There are better novels out there, sorry, this was a waste of time for me.
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on 3 December 2012
I really wanted to like this. I liked the premise and I thought there was a certain harsh real-ness to the novel...but it flounders upon the twin cores of it's substance: the plot and the characters.

The plot is pretty thin and is spun into a tizzy by long, meandering descriptions that leave the reader frustrated, bored and a little perplexed. The pacing is all wrong and I wished for an acceleration of tension at some point but the pace of the prose stays quite constant. It's frustrating because there is some meat on the bone here and a good editor would have bashed this into shape easily enough because although the plot is weak there is some great apocalyptic projection stuff that I found really interesting and when the book finally does get going it is pretty good.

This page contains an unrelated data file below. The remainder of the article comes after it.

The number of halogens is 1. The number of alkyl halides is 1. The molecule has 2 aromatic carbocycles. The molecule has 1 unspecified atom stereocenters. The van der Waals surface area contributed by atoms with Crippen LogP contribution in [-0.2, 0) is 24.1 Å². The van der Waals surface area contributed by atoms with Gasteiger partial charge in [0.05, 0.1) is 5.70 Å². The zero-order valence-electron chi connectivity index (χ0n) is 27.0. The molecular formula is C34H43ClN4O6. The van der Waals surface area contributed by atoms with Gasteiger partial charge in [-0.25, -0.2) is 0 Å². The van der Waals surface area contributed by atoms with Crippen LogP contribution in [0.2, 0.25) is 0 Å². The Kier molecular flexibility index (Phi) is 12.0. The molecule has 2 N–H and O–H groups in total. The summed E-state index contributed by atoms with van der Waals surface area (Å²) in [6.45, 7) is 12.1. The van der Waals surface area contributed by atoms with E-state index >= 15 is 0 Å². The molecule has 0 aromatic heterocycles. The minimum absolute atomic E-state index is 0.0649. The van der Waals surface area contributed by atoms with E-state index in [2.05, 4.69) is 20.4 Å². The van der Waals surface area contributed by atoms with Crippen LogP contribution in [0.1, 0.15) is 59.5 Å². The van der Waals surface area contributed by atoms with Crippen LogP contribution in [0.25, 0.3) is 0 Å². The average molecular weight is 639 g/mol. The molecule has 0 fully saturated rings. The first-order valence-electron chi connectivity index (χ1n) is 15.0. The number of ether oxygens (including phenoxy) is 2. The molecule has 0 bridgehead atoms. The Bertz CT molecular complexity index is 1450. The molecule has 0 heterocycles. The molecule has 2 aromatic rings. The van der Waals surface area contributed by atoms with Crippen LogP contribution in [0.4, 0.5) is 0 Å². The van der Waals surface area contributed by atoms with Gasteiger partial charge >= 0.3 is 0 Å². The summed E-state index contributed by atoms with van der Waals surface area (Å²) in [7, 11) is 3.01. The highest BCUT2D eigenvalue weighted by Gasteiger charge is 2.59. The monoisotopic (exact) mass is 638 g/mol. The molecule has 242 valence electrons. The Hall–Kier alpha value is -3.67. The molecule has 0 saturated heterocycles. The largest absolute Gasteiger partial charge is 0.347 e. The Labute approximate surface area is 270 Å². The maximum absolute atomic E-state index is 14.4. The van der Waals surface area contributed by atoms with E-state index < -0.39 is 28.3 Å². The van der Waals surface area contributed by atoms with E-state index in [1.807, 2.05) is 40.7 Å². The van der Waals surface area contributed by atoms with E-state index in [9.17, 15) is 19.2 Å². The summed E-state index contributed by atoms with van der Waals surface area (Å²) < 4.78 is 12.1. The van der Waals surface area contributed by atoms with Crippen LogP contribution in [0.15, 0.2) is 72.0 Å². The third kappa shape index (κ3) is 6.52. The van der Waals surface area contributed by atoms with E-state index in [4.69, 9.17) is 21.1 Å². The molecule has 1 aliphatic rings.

The characters are pretty shaky as well with only the military personel given any kind of depth. There is, however, progress later on and I found myself (finally!) warming to a couple of the characters but there are too many characters merely serving as window dressing or contrived tools to push along narrative streams that serve little or no purpose (the serial killer instantly springs to mind). The main problem is that the dialogue is too snappy at times (as if transcribed from ad-libbing actors) or clichéd beyond the extreme and it is only later that the author finds a good rhythm. There is also a voice issue and I never felt that any of the characters had a definite voice, but again, that gets better later on. Mavis (inexplicably marooned in suburbia when the Pentagon or the CDC would have been my choice) struggles to find her tone and it's only Manny who stands out.